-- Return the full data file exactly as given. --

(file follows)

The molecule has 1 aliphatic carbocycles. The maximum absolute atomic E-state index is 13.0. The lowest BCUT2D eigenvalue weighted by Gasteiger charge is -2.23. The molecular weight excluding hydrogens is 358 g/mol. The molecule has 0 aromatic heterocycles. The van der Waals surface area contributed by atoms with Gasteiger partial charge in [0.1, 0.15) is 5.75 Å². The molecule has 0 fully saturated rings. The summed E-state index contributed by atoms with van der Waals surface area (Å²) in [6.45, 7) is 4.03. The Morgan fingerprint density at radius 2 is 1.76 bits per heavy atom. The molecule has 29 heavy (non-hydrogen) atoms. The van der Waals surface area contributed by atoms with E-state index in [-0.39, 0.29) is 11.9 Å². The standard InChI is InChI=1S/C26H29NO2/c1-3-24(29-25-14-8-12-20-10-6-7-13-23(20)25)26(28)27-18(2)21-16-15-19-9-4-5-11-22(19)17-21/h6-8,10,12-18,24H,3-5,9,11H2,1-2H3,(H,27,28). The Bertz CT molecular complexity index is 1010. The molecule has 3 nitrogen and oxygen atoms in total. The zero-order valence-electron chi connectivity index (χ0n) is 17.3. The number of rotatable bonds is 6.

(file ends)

The molecule has 1 aliphatic carbocycles. The maximum absolute atomic E-state index is 13.0. The lowest BCUT2D eigenvalue weighted by Gasteiger charge is -2.23. The molecular weight excluding hydrogens is 358 g/mol. The molecule has 0 aromatic heterocycles. The van der Waals surface area contributed by atoms with Gasteiger partial charge in [0.1, 0.15) is 5.75 Å². The molecule has 0 fully saturated rings. The summed E-state index contributed by atoms with van der Waals surface area (Å²) in [6.45, 7) is 4.03. The Morgan fingerprint density at radius 2 is 1.76 bits per heavy atom. The molecule has 29 heavy (non-hydrogen) atoms. The van der Waals surface area contributed by atoms with E-state index in [-0.39, 0.29) is 11.9 Å². The standard InChI is InChI=1S/C26H29NO2/c1-3-24(29-25-14-8-12-20-10-6-7-13-23(20)25)26(28)27-18(2)21-16-15-19-9-4-5-11-22(19)17-21/h6-8,10,12-18,24H,3-5,9,11H2,1-2H3,(H,27,28). The Bertz CT molecular complexity index is 1010. The molecule has 3 nitrogen and oxygen atoms in total. The zero-order valence-electron chi connectivity index (χ0n) is 17.3. The number of rotatable bonds is 6.